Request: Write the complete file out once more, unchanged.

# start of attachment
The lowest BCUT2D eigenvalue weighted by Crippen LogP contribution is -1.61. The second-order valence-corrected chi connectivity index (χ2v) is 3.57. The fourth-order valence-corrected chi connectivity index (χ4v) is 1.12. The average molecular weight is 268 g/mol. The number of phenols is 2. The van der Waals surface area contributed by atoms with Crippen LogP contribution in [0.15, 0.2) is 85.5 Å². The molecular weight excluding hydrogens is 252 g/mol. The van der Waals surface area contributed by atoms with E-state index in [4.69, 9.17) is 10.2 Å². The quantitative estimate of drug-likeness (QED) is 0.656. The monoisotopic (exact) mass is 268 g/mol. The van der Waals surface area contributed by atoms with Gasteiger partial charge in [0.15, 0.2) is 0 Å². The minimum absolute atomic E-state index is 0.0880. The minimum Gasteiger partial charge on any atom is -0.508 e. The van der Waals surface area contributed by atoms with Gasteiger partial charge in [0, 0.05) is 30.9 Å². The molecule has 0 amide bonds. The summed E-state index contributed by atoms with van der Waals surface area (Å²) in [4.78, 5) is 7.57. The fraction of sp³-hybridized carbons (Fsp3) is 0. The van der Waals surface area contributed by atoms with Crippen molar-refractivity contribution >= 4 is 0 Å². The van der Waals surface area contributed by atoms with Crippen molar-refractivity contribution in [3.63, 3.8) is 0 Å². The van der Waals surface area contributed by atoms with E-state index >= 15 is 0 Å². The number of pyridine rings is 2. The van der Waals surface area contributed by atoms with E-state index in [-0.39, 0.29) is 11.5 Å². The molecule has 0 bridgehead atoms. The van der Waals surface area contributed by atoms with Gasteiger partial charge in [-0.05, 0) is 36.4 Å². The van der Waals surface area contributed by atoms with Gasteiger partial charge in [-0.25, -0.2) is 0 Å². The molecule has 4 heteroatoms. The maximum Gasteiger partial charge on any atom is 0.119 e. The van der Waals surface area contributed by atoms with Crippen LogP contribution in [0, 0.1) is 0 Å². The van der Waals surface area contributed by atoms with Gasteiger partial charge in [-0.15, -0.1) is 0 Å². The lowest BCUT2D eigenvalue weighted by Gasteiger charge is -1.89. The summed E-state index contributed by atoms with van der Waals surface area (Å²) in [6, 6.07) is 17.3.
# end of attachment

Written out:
The lowest BCUT2D eigenvalue weighted by Crippen LogP contribution is -1.61. The second-order valence-corrected chi connectivity index (χ2v) is 3.57. The fourth-order valence-corrected chi connectivity index (χ4v) is 1.12. The average molecular weight is 268 g/mol. The number of phenols is 2. The van der Waals surface area contributed by atoms with Crippen LogP contribution in [0.15, 0.2) is 85.5 Å². The molecular weight excluding hydrogens is 252 g/mol. The van der Waals surface area contributed by atoms with E-state index in [4.69, 9.17) is 10.2 Å². The quantitative estimate of drug-likeness (QED) is 0.656. The monoisotopic (exact) mass is 268 g/mol. The van der Waals surface area contributed by atoms with Gasteiger partial charge in [0.15, 0.2) is 0 Å². The minimum absolute atomic E-state index is 0.0880. The minimum Gasteiger partial charge on any atom is -0.508 e. The van der Waals surface area contributed by atoms with Gasteiger partial charge in [0, 0.05) is 30.9 Å². The molecule has 0 amide bonds. The summed E-state index contributed by atoms with van der Waals surface area (Å²) in [4.78, 5) is 7.57. The fraction of sp³-hybridized carbons (Fsp3) is 0. The van der Waals surface area contributed by atoms with Crippen molar-refractivity contribution >= 4 is 0 Å². The van der Waals surface area contributed by atoms with Crippen molar-refractivity contribution in [3.63, 3.8) is 0 Å². The van der Waals surface area contributed by atoms with E-state index >= 15 is 0 Å². The number of pyridine rings is 2. The van der Waals surface area contributed by atoms with E-state index in [-0.39, 0.29) is 11.5 Å². The molecule has 0 bridgehead atoms. The van der Waals surface area contributed by atoms with Gasteiger partial charge in [-0.05, 0) is 36.4 Å². The van der Waals surface area contributed by atoms with Gasteiger partial charge in [-0.25, -0.2) is 0 Å². The molecule has 4 heteroatoms. The maximum Gasteiger partial charge on any atom is 0.119 e. The van der Waals surface area contributed by atoms with Crippen LogP contribution in [0, 0.1) is 0 Å². The van der Waals surface area contributed by atoms with Gasteiger partial charge in [-0.15, -0.1) is 0 Å². The lowest BCUT2D eigenvalue weighted by Gasteiger charge is -1.89. The summed E-state index contributed by atoms with van der Waals surface area (Å²) in [6, 6.07) is 17.3.